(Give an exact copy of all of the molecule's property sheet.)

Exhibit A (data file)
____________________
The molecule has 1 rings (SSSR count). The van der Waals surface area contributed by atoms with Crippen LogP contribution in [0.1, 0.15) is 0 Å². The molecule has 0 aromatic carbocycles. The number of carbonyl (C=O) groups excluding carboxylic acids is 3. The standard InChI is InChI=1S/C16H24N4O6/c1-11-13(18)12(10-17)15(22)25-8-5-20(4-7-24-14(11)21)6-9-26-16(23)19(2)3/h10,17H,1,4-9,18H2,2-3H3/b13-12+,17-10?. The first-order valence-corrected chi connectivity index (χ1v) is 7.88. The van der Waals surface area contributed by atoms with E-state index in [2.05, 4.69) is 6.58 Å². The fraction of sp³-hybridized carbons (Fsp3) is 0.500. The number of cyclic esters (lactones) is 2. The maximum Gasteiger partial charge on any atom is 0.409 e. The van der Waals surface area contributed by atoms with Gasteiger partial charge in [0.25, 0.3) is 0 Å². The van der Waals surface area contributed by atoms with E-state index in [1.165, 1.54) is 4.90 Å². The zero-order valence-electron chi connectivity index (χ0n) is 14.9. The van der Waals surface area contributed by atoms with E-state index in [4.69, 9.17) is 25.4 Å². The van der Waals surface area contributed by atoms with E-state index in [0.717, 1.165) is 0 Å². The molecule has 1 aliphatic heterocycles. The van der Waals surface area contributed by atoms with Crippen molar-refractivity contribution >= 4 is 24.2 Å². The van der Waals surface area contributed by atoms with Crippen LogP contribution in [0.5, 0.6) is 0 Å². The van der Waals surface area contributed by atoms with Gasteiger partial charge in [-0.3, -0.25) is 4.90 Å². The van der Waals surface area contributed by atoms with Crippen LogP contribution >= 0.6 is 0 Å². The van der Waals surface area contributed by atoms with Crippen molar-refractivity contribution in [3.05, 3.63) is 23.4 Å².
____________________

The molecule has 1 rings (SSSR count). The van der Waals surface area contributed by atoms with Crippen LogP contribution in [0.1, 0.15) is 0 Å². The molecule has 0 aromatic carbocycles. The number of carbonyl (C=O) groups excluding carboxylic acids is 3. The standard InChI is InChI=1S/C16H24N4O6/c1-11-13(18)12(10-17)15(22)25-8-5-20(4-7-24-14(11)21)6-9-26-16(23)19(2)3/h10,17H,1,4-9,18H2,2-3H3/b13-12+,17-10?. The first-order valence-corrected chi connectivity index (χ1v) is 7.88. The van der Waals surface area contributed by atoms with E-state index in [2.05, 4.69) is 6.58 Å². The fraction of sp³-hybridized carbons (Fsp3) is 0.500. The number of cyclic esters (lactones) is 2. The maximum Gasteiger partial charge on any atom is 0.409 e. The van der Waals surface area contributed by atoms with Gasteiger partial charge in [0.25, 0.3) is 0 Å². The van der Waals surface area contributed by atoms with E-state index in [1.165, 1.54) is 4.90 Å². The zero-order valence-electron chi connectivity index (χ0n) is 14.9. The van der Waals surface area contributed by atoms with E-state index in [4.69, 9.17) is 25.4 Å². The van der Waals surface area contributed by atoms with E-state index in [0.717, 1.165) is 0 Å². The molecule has 1 aliphatic heterocycles. The van der Waals surface area contributed by atoms with Crippen molar-refractivity contribution >= 4 is 24.2 Å². The van der Waals surface area contributed by atoms with Crippen LogP contribution in [0.5, 0.6) is 0 Å². The van der Waals surface area contributed by atoms with Gasteiger partial charge in [-0.3, -0.25) is 4.90 Å². The van der Waals surface area contributed by atoms with Crippen LogP contribution >= 0.6 is 0 Å². The van der Waals surface area contributed by atoms with Crippen molar-refractivity contribution in [3.05, 3.63) is 23.4 Å².